Cravat  thumbnail 1
Cravat  thumbnail 2
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Not currently on display at the V&A

Cravat

ca. 1670s (made)
Artist/Maker
Place Of Origin

Object Type
This cravat is made of a heavily textured needle lace, known as gros point de Venise, which was the most fashionable choice between the 1660s and the 1680s, for both men and women. During this period, extravagant displays of lace were increasingly worn as a mark of wealth and status. The showiest effects were achieved with lace at the throat and wrist, setting off the face and hands, but a fashionable man might even have matching lace borders trimming his boot hose, or stockings.

Materials & Making
English travellers often purchased their lace abroad and brought it home. Lace for cravats was available either by length or by the piece, made to shape. It was usually made up by a milliner. Sometimes, at a later stage, it was adapted into a newly fashionable style.

Trading
In an attempt to protect the English lace industry, a royal proclamation was issued in 1662 forbidding the importation or selling of foreign lace. The royal family was exempt from this prohibition. It also seems to have been ignored by members of the court and other fashionable people, since Venetian needle lace continued to be freely sold and worn in London.
read "Even to Deception" – lace and fashion in Gibbons' carving For centuries, Grinling Gibbons' limewood cravat has been treasured as an exceptional work of art: incredibly lifelike and technically accomplished. Carvings by Gibbons in imitation of Venetian needle-point lace appear in several, more extensive, works but this is his only known stand-alon...
object details
Categories
Object Type
Parts
This object consists of 3 parts.

  • Cravat End
  • Cravat End
  • Cravat Neckcloth
Materials and Techniques
Venetian needle lace
Gallery Label
British Galleries: The heavy silver embroidery on this suit would have sparkled in both daylight and candle-light. The waistcoat, now lost, was probably of a contrasting rich fabric and colour. The fashion of a three-piece ensemble (coat, breeches and waistcoat, instead of doublet and breeches), was introduced from France in the 1660s, as was the full wig shown in the mezzotint portrait of James of about 1676 (see photograph).(27/03/2003)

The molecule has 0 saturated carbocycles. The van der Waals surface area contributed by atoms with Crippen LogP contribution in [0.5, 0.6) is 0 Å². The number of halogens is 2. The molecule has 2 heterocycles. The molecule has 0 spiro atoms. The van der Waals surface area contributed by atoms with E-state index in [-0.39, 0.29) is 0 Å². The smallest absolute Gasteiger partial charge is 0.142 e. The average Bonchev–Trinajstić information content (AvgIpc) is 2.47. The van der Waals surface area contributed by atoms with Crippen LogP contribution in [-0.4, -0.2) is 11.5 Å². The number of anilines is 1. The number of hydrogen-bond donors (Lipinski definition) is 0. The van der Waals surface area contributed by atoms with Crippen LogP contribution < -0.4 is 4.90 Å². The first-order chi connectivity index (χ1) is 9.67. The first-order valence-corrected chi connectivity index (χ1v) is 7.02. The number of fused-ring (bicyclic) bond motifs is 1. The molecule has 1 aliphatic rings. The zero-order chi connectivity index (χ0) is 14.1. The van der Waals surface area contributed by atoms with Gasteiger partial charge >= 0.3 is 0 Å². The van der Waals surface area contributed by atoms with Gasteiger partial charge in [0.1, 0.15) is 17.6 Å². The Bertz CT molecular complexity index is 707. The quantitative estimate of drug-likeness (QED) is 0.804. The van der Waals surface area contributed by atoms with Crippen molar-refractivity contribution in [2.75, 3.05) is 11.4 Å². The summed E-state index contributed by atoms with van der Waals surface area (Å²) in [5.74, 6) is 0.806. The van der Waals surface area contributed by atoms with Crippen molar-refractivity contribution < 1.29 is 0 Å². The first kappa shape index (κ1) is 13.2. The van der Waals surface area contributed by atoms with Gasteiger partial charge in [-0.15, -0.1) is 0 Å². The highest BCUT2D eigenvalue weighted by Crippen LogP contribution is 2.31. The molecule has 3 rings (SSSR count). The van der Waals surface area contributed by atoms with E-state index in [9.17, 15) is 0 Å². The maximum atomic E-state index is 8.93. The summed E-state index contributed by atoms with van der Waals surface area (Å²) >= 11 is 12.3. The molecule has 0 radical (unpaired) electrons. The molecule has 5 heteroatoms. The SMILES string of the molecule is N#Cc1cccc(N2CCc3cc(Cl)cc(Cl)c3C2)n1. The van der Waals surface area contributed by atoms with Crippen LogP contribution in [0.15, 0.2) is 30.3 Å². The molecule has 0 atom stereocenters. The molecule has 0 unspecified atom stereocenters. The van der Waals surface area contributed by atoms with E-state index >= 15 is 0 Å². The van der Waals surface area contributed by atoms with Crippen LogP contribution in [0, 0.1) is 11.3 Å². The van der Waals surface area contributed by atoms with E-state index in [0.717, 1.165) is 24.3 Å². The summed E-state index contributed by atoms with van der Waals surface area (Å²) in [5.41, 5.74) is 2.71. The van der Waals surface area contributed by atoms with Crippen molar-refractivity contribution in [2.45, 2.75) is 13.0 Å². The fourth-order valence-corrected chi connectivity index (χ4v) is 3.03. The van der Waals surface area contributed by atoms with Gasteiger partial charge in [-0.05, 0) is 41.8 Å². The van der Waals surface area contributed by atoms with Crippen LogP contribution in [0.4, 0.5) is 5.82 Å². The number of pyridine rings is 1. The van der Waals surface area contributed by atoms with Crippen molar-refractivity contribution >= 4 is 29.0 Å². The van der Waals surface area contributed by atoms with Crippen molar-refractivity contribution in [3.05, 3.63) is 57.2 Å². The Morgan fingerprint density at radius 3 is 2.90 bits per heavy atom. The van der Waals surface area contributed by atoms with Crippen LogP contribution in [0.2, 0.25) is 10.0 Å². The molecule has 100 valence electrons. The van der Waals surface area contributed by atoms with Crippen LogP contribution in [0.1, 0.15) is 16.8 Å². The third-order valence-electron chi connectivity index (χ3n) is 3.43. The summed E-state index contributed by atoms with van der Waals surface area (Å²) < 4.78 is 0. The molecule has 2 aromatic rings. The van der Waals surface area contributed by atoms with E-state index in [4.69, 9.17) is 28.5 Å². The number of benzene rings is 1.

Credit line
Purchased with Art Fund support
Summary
Object Type
This cravat is made of a heavily textured needle lace, known as gros point de Venise, which was the most fashionable choice between the 1660s and the 1680s, for both men and women. During this period, extravagant displays of lace were increasingly worn as a mark of wealth and status. The showiest effects were achieved with lace at the throat and wrist, setting off the face and hands, but a fashionable man might even have matching lace borders trimming his boot hose, or stockings.

Materials & Making
English travellers often purchased their lace abroad and brought it home. Lace for cravats was available either by length or by the piece, made to shape. It was usually made up by a milliner. Sometimes, at a later stage, it was adapted into a newly fashionable style.

Trading
In an attempt to protect the English lace industry, a royal proclamation was issued in 1662 forbidding the importation or selling of foreign lace. The royal family was exempt from this prohibition. It also seems to have been ignored by members of the court and other fashionable people, since Venetian needle lace continued to be freely sold and worn in London.
Collection
Accession Number
T.41-1947

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record createdMarch 27, 2003
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